The sense of citizen empowerment has clearly had an impact: Fully half of the respondents chose a response indicating that they would do something, on some level, about one or more of the issues. That’s twice as many as the people in our December 2010 survey who said they might do something (active or passive) to oppose the spate of anti-democratic legislation being debated at the time.
Empowerment surely helps, but the issues galvanize: The greatest portion of our respondents, 19%, said they would get involved in social and economic issues. Seven percent planned to be active regarding issues related to strengthening democracy. (This is the same proportion who said they would be actively involved in this, back in December.) Six percent each said they would be active in changing the system of government, or regarding the conflict. Another 12% said they were already involved and would remain so.
Fifty-three percent (the numbers add up to more than 100% because respondents could choose more than one answer) admitted that they would probably not be any more active than they are currently and 11% did not know.
Demographic variations were minimal: Women were slightly more likely to get involved in socioeconomic affairs (22% compared to 17% of men). Haredim showed the highest percentage of respondents who do not plan to get involved at all – two-thirds.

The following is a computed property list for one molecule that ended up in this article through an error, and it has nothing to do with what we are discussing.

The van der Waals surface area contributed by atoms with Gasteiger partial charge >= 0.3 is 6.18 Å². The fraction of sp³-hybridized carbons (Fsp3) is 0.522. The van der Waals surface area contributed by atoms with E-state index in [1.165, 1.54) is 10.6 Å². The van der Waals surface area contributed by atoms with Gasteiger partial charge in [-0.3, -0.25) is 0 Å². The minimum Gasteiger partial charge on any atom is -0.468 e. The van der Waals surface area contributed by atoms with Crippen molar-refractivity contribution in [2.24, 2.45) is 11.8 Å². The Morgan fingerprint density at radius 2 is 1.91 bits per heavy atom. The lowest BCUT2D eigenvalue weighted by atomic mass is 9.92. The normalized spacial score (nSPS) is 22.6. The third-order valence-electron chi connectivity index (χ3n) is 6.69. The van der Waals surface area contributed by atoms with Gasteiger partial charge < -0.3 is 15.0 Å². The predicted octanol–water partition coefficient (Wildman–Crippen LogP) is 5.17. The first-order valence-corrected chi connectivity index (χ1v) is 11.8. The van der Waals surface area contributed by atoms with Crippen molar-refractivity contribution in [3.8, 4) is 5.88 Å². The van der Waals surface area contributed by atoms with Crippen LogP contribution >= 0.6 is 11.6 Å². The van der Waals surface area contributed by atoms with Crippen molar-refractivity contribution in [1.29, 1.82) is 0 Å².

The message reinforces something that was clear from the protests: Social and economic issues unite and energize people; the Israeli-Arab conflict – issues associated with the left – remains at the bottom of the list.
But what kind of actual longer-term citizen-led social-economic activism can be expected? When a few thirty-somethings gathered recently in Tel Aviv to eat cholent on a rain-threatened autumn Saturday, I asked them the question. These are the people behind the numbers, people with jobs and families and rent to pay, and miles to go before they sleep.
The hosts are a married couple in their late 30s who live in a paint-peeling, high-ceilinged Tel Aviv apartment built in 1937.
Rachel and Hagai cannot afford anything better – he is an architect with two jobs, and she works as a fundraiser for non-profit social change organizations. It’s easy to imagine them in a decent apartment on the Upper West Side in Manhattan in an American (pre-OccupyWall Street) Jewish dream.
Hagai, 37, sums up their finances: “At this pace, maybe in 100 years we can buy an apartment.” Nor does he know how they will support a future family: “We can raise kids in a box,” he quips. Just weeks before the protests began, he had complained of reaching a professional and financial “dead end.”
Yet Hagai was inspired by what he calls almost “spiritual” experiences on Rothschild Boulevard, the epicenter of the protests.
Now he meets with a small group of neighborhood residents weekly to talk about community organizing activities. What he really wants, he says, is a major change in policy to allow affordable housing – “but I’m doubtful it will happen.”